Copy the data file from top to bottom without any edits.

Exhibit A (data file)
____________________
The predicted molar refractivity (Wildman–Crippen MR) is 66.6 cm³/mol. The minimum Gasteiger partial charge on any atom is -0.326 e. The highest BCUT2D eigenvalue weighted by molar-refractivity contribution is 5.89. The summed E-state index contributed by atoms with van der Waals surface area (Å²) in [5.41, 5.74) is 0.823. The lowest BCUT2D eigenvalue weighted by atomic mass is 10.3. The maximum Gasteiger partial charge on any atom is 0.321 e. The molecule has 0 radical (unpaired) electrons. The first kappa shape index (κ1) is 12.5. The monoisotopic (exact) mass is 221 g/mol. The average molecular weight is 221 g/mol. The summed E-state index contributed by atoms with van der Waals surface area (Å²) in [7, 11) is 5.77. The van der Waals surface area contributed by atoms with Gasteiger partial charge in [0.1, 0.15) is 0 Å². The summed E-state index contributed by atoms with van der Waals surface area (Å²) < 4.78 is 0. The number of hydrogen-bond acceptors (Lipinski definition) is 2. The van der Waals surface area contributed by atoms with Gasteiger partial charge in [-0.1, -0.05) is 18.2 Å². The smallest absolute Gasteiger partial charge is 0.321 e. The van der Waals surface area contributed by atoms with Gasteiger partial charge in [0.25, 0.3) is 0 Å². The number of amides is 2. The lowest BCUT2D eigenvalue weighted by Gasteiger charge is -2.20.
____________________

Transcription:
The predicted molar refractivity (Wildman–Crippen MR) is 66.6 cm³/mol. The minimum Gasteiger partial charge on any atom is -0.326 e. The highest BCUT2D eigenvalue weighted by molar-refractivity contribution is 5.89. The summed E-state index contributed by atoms with van der Waals surface area (Å²) in [5.41, 5.74) is 0.823. The lowest BCUT2D eigenvalue weighted by atomic mass is 10.3. The maximum Gasteiger partial charge on any atom is 0.321 e. The molecule has 0 radical (unpaired) electrons. The first kappa shape index (κ1) is 12.5. The monoisotopic (exact) mass is 221 g/mol. The average molecular weight is 221 g/mol. The summed E-state index contributed by atoms with van der Waals surface area (Å²) in [7, 11) is 5.77. The van der Waals surface area contributed by atoms with Gasteiger partial charge in [0.1, 0.15) is 0 Å². The summed E-state index contributed by atoms with van der Waals surface area (Å²) < 4.78 is 0. The number of hydrogen-bond acceptors (Lipinski definition) is 2. The van der Waals surface area contributed by atoms with Gasteiger partial charge in [-0.1, -0.05) is 18.2 Å². The smallest absolute Gasteiger partial charge is 0.321 e. The van der Waals surface area contributed by atoms with Gasteiger partial charge in [0.25, 0.3) is 0 Å². The number of amides is 2. The lowest BCUT2D eigenvalue weighted by Gasteiger charge is -2.20.